Northern Dogs Transported South For Adoption Amid Pikangikum First Nation Fire Evacuations

1
Photo courtesy of the OSPCA

The Ontario SPCA and Humane Society (OSPCA) and its partners are working to transport dogs south for adoption in order to make room for evacuated animals following a forest fire near the Northern community of Pikangikum First Nation.

The North Bay and District Humane Society’s Pet Valu Animal Rescue Express carried 20 dogs and puppies south from Thunder Bay to areas where there is a greater demand for adoptable pets. The dogs were set to arrive in North Bay on June 5 before continuing on to OSPCA animal centres in Barrie, Muskoka, Midland, Orillia and Orangeville on June 6. The dogs were cared for by Northern Reach Rescue Network, a rescue group based in Thunder Bay that transports dogs in need of homes from Northern communities for adoption. As Pikangikum First Nation began evacuating for the fire, Northern Reach needed space in its program to provide foster care for displaced dogs from the community, which is located in northern Ontario about 300 kilometres northeast of Winnipeg. The OSPCA and its partners have also developed a network of individuals, organizations and communities known as the Animal North Network.

Photo courtesy of the OSPCA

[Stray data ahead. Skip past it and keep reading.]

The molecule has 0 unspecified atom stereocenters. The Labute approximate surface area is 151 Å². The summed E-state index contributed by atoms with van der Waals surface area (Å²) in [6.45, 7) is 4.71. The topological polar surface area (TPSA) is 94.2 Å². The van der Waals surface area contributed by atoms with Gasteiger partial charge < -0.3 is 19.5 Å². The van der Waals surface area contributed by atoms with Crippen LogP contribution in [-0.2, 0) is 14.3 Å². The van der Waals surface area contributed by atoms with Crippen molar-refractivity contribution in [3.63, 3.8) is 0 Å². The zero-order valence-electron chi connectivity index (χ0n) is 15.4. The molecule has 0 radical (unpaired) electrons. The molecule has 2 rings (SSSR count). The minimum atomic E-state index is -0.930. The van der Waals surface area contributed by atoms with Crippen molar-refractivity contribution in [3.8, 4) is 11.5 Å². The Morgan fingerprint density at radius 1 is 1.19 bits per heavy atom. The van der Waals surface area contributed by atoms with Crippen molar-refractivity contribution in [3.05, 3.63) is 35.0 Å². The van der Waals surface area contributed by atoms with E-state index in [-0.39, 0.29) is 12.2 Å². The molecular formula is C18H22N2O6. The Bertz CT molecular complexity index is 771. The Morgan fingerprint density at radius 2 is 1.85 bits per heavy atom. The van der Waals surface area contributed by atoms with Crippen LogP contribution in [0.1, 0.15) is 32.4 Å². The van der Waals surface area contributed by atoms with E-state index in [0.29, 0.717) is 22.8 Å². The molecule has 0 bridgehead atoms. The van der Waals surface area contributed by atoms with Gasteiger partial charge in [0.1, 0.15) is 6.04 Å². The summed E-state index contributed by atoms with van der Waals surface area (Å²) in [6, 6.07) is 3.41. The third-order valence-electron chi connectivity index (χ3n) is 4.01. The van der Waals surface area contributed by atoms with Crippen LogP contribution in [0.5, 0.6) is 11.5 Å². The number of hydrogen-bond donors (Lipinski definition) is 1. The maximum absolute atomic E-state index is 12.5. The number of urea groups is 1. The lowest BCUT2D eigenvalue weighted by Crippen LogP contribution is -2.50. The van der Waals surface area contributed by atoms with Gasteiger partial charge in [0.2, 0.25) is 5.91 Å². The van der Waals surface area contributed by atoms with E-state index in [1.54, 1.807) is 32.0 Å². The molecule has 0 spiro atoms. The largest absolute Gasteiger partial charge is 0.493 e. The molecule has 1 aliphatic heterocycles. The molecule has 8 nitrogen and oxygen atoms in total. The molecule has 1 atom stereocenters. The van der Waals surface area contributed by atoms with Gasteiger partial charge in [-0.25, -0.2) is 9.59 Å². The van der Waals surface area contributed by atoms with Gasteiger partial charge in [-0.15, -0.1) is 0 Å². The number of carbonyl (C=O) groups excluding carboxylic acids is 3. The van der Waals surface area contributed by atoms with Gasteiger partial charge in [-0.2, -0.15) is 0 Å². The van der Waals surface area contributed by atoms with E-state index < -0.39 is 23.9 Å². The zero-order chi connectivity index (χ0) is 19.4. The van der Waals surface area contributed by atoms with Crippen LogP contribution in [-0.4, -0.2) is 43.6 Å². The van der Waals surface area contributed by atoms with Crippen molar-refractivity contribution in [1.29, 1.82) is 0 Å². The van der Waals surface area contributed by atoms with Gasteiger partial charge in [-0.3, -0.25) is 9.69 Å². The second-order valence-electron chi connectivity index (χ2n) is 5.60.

“By working together through the Animal North Network, we’re able to move these dogs in need of families to other areas of the province in order to ensure there are more resources available in the North to help animals displaced by fires,” said Judi Cannon, director of Partnerships and Community Outreach for the OSPCA.

The rehoming mission is part of the OSPCA’s Support the North campaign, which works to bring awareness, attention and action to the lack of animal wellness resources in Northern communities. The OSPCA and its animal wellness partners transported over 550 animals from the North for adoption in 2018.

To learn more about Support the North and the Animal North Network, click here. For more information on adopting an animal from the OSPCA, visit the OSPCA website.

1 COMMENT

LEAVE A REPLY

Please enter your comment!

Please enter your name here